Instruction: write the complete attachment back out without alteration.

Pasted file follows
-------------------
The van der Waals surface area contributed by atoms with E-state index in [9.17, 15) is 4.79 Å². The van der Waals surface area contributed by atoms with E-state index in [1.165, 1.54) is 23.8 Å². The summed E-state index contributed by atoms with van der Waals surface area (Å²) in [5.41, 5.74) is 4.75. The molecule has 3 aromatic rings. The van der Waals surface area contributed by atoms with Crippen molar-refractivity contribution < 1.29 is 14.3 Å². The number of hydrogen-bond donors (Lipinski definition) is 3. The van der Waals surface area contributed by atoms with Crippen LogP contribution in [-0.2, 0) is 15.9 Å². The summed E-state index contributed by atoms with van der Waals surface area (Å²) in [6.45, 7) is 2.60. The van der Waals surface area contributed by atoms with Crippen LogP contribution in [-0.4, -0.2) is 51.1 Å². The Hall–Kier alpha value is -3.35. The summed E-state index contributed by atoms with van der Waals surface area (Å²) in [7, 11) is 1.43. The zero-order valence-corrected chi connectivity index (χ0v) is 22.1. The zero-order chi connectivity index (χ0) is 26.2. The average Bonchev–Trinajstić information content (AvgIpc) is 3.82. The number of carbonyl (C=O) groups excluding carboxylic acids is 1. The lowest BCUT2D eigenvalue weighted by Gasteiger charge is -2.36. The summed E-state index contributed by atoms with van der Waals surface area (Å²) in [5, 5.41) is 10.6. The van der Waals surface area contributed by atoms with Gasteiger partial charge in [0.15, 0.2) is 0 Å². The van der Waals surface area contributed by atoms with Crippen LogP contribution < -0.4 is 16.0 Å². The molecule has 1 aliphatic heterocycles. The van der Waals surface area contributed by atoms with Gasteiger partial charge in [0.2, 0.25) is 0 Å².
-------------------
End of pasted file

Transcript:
The van der Waals surface area contributed by atoms with E-state index in [9.17, 15) is 4.79 Å². The van der Waals surface area contributed by atoms with E-state index in [1.165, 1.54) is 23.8 Å². The summed E-state index contributed by atoms with van der Waals surface area (Å²) in [5.41, 5.74) is 4.75. The molecule has 3 aromatic rings. The van der Waals surface area contributed by atoms with Crippen molar-refractivity contribution < 1.29 is 14.3 Å². The number of hydrogen-bond donors (Lipinski definition) is 3. The van der Waals surface area contributed by atoms with Crippen LogP contribution in [-0.2, 0) is 15.9 Å². The summed E-state index contributed by atoms with van der Waals surface area (Å²) in [6.45, 7) is 2.60. The van der Waals surface area contributed by atoms with Crippen LogP contribution in [-0.4, -0.2) is 51.1 Å². The Hall–Kier alpha value is -3.35. The summed E-state index contributed by atoms with van der Waals surface area (Å²) in [7, 11) is 1.43. The zero-order valence-corrected chi connectivity index (χ0v) is 22.1. The zero-order chi connectivity index (χ0) is 26.2. The average Bonchev–Trinajstić information content (AvgIpc) is 3.82. The number of carbonyl (C=O) groups excluding carboxylic acids is 1. The lowest BCUT2D eigenvalue weighted by Gasteiger charge is -2.36. The summed E-state index contributed by atoms with van der Waals surface area (Å²) in [5, 5.41) is 10.6. The van der Waals surface area contributed by atoms with Gasteiger partial charge in [0.15, 0.2) is 0 Å². The van der Waals surface area contributed by atoms with Crippen LogP contribution < -0.4 is 16.0 Å². The molecule has 1 aliphatic heterocycles. The van der Waals surface area contributed by atoms with Gasteiger partial charge in [0.2, 0.25) is 0 Å².